Toronto traded their 2013 draft pick (along with Gary Forbes) to the Houston Rockets in order to bring in Kyle Lowry to be their starting point guard. It ended up in the hands of the Oklahoma City Thunder in the James Harden trade and they picked Steven Adams out of Pittsburgh with it.
Their second round pick was traded to the Memphis Grizzlies in the Rudy Gay trade and eventually became Jamaal Franklin out of San Diego State.
This was the easiest draft Toronto has had because they weren't involved at all.
Free agency and trades
The biggest move the Raptors made this offseason was getting rid of Bryan Colangelo from the basketball decision-making and bringing in 2013 NBA Executive of the Year Masai Ujiri. After Stephen Curry took a blowtorch to the Pepsi Center with the Denver Nuggets, the Nuggets effectively cleaned house by letting Masai Ujiri walk to Toronto on a big five-year deal and axing George Karl as he was heading into the last season of his deal. Ujiri's presence in Toronto instantly gave them one of the more confident front office executives in the NBA and he started shaping the rest of the front office to suit his plan.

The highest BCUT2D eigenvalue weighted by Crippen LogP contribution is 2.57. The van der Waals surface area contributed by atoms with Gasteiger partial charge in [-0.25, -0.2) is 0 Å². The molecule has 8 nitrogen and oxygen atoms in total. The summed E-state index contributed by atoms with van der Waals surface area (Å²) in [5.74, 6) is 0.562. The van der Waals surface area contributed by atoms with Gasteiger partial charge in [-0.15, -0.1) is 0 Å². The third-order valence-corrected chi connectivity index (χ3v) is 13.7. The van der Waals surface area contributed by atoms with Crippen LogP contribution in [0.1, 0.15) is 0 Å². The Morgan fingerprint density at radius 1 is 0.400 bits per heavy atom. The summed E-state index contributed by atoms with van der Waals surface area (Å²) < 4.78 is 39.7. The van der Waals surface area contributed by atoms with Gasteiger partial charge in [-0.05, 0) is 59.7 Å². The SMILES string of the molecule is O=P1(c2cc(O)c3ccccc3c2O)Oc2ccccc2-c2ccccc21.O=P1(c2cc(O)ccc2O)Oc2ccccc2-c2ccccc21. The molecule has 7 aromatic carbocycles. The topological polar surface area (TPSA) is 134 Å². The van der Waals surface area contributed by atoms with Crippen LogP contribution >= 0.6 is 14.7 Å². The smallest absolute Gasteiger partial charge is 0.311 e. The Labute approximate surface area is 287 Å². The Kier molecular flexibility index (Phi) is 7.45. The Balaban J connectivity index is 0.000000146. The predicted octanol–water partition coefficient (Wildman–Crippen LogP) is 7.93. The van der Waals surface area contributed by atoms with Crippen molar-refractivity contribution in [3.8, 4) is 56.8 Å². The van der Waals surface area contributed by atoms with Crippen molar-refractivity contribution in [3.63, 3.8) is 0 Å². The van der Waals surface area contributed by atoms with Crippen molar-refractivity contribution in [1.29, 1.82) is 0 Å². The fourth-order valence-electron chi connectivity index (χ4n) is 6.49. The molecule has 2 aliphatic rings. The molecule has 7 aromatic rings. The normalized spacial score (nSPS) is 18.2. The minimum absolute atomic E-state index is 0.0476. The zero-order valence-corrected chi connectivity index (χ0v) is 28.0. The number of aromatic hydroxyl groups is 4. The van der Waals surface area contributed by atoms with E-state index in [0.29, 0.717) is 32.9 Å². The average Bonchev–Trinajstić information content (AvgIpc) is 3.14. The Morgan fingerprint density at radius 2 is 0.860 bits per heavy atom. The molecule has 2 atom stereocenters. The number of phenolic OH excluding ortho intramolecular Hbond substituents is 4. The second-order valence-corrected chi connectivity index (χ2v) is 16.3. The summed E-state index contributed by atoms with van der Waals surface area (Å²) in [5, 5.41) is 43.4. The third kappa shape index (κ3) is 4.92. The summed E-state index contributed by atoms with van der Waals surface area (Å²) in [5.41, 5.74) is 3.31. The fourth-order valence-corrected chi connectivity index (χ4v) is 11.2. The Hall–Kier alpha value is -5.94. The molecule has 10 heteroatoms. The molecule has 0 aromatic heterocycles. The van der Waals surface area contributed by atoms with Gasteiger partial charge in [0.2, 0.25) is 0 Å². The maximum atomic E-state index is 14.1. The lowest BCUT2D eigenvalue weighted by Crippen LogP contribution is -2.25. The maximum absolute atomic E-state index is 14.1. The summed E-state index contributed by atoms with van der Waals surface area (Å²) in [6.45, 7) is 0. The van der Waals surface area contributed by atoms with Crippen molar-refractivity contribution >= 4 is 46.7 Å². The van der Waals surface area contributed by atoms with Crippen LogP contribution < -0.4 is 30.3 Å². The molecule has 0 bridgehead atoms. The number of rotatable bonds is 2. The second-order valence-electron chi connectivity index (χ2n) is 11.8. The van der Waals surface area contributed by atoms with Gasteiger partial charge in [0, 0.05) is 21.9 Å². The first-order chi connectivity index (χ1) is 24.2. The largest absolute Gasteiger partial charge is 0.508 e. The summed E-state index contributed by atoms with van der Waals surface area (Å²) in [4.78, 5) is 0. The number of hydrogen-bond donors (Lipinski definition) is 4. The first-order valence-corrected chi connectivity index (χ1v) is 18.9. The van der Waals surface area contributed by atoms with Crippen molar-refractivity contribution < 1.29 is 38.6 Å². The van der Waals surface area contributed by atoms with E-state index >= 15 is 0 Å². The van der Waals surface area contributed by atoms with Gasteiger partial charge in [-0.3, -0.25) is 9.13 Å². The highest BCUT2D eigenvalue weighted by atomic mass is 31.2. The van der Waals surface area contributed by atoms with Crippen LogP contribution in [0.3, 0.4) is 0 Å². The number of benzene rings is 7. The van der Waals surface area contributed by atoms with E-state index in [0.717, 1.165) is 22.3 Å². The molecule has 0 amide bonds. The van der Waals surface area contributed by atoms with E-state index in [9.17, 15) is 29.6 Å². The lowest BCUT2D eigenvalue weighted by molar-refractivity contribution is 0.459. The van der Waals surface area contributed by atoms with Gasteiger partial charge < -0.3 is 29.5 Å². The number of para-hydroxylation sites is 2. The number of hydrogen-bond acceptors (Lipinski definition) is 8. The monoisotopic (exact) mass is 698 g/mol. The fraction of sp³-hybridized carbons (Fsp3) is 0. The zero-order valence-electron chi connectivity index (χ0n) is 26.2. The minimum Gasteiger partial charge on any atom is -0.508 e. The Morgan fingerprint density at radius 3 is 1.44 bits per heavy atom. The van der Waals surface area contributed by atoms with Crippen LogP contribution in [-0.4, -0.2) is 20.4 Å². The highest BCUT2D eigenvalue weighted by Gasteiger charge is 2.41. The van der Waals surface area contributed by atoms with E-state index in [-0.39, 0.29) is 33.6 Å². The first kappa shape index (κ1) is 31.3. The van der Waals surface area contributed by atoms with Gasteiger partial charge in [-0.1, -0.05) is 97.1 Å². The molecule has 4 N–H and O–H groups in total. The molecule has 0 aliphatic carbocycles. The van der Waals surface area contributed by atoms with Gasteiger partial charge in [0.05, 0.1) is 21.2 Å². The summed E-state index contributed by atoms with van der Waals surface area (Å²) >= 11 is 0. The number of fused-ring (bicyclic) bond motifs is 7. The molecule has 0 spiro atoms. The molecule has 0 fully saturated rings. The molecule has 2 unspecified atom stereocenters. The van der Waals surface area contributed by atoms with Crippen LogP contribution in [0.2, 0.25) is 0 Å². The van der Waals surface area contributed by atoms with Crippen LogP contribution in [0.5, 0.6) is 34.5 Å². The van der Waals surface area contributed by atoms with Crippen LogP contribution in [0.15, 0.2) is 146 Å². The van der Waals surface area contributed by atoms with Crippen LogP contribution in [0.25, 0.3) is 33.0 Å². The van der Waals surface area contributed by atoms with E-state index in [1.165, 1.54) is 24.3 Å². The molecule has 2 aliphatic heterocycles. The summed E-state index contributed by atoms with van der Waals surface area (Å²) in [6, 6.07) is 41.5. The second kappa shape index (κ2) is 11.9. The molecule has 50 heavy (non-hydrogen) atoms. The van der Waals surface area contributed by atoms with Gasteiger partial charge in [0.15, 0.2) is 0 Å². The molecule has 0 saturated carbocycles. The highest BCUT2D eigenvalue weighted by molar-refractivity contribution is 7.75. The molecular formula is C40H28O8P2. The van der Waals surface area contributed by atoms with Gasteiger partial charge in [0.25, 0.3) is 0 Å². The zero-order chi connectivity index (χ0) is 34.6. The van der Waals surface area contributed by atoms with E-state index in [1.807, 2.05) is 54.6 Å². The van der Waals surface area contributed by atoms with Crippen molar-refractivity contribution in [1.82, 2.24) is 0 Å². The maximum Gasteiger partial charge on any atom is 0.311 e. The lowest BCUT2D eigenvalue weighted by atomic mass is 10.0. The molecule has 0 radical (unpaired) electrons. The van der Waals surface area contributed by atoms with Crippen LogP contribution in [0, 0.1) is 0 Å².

Toronto then traded away former No. 1 pick Andrea Bargnani to the New York Knicks for Steve Novak, Marcus Camby (they bought him out), and Quentin Richardson. They also received a first round pick and two second round picks from the Knicks. Richardson won't be much of a factor, if at all, but the presence of Novak gives them some much-needed outside shooting.
After a strong summer league showing in Orlando, the Raptors signed undrafted point guard Dwight Buycks out of Marquette. The Raptors also signed Tyler Hansbrough away from the Indiana Pacers for a two-year deal and they grabbed Austin Daye on a two-year deal. Hansbrough fills a need for rebounding and Daye has been an inconsistent, but sometimes productive outside shooter.